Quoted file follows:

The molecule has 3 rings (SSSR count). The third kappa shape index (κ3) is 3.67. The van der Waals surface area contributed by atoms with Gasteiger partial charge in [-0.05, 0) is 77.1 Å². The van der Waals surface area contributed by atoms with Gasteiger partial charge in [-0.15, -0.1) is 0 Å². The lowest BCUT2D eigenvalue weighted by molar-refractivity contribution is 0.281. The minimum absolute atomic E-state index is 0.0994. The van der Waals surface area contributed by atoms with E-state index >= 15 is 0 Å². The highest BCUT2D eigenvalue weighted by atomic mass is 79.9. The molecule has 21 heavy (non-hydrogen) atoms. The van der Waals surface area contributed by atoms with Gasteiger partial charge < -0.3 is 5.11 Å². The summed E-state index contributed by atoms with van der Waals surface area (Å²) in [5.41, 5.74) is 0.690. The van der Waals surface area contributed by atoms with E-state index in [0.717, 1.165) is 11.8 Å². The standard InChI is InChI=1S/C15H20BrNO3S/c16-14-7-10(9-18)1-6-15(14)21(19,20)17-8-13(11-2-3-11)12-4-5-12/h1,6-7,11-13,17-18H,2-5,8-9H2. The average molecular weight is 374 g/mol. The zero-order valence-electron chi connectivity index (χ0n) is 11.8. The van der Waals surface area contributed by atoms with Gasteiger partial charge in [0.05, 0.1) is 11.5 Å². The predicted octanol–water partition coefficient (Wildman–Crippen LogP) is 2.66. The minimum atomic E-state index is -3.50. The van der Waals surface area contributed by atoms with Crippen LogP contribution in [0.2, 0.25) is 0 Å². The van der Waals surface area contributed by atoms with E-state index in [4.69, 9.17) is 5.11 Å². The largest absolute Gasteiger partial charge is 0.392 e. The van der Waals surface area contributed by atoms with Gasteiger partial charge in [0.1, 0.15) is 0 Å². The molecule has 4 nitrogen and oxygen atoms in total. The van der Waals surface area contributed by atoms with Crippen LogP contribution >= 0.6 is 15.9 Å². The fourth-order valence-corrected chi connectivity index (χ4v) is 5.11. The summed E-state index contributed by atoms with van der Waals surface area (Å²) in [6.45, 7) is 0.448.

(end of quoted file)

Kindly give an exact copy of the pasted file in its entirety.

The molecule has 3 rings (SSSR count). The third kappa shape index (κ3) is 3.67. The van der Waals surface area contributed by atoms with Gasteiger partial charge in [-0.05, 0) is 77.1 Å². The van der Waals surface area contributed by atoms with Gasteiger partial charge in [-0.15, -0.1) is 0 Å². The lowest BCUT2D eigenvalue weighted by molar-refractivity contribution is 0.281. The minimum absolute atomic E-state index is 0.0994. The van der Waals surface area contributed by atoms with E-state index >= 15 is 0 Å². The highest BCUT2D eigenvalue weighted by atomic mass is 79.9. The molecule has 21 heavy (non-hydrogen) atoms. The van der Waals surface area contributed by atoms with Gasteiger partial charge < -0.3 is 5.11 Å². The summed E-state index contributed by atoms with van der Waals surface area (Å²) in [5.41, 5.74) is 0.690. The van der Waals surface area contributed by atoms with E-state index in [0.717, 1.165) is 11.8 Å². The standard InChI is InChI=1S/C15H20BrNO3S/c16-14-7-10(9-18)1-6-15(14)21(19,20)17-8-13(11-2-3-11)12-4-5-12/h1,6-7,11-13,17-18H,2-5,8-9H2. The average molecular weight is 374 g/mol. The zero-order valence-electron chi connectivity index (χ0n) is 11.8. The van der Waals surface area contributed by atoms with Gasteiger partial charge in [0.05, 0.1) is 11.5 Å². The predicted octanol–water partition coefficient (Wildman–Crippen LogP) is 2.66. The minimum atomic E-state index is -3.50. The van der Waals surface area contributed by atoms with Crippen LogP contribution in [0.2, 0.25) is 0 Å². The van der Waals surface area contributed by atoms with E-state index in [4.69, 9.17) is 5.11 Å². The largest absolute Gasteiger partial charge is 0.392 e. The van der Waals surface area contributed by atoms with Gasteiger partial charge in [0.1, 0.15) is 0 Å². The molecule has 4 nitrogen and oxygen atoms in total. The van der Waals surface area contributed by atoms with Crippen LogP contribution >= 0.6 is 15.9 Å². The fourth-order valence-corrected chi connectivity index (χ4v) is 5.11. The summed E-state index contributed by atoms with van der Waals surface area (Å²) in [6.45, 7) is 0.448.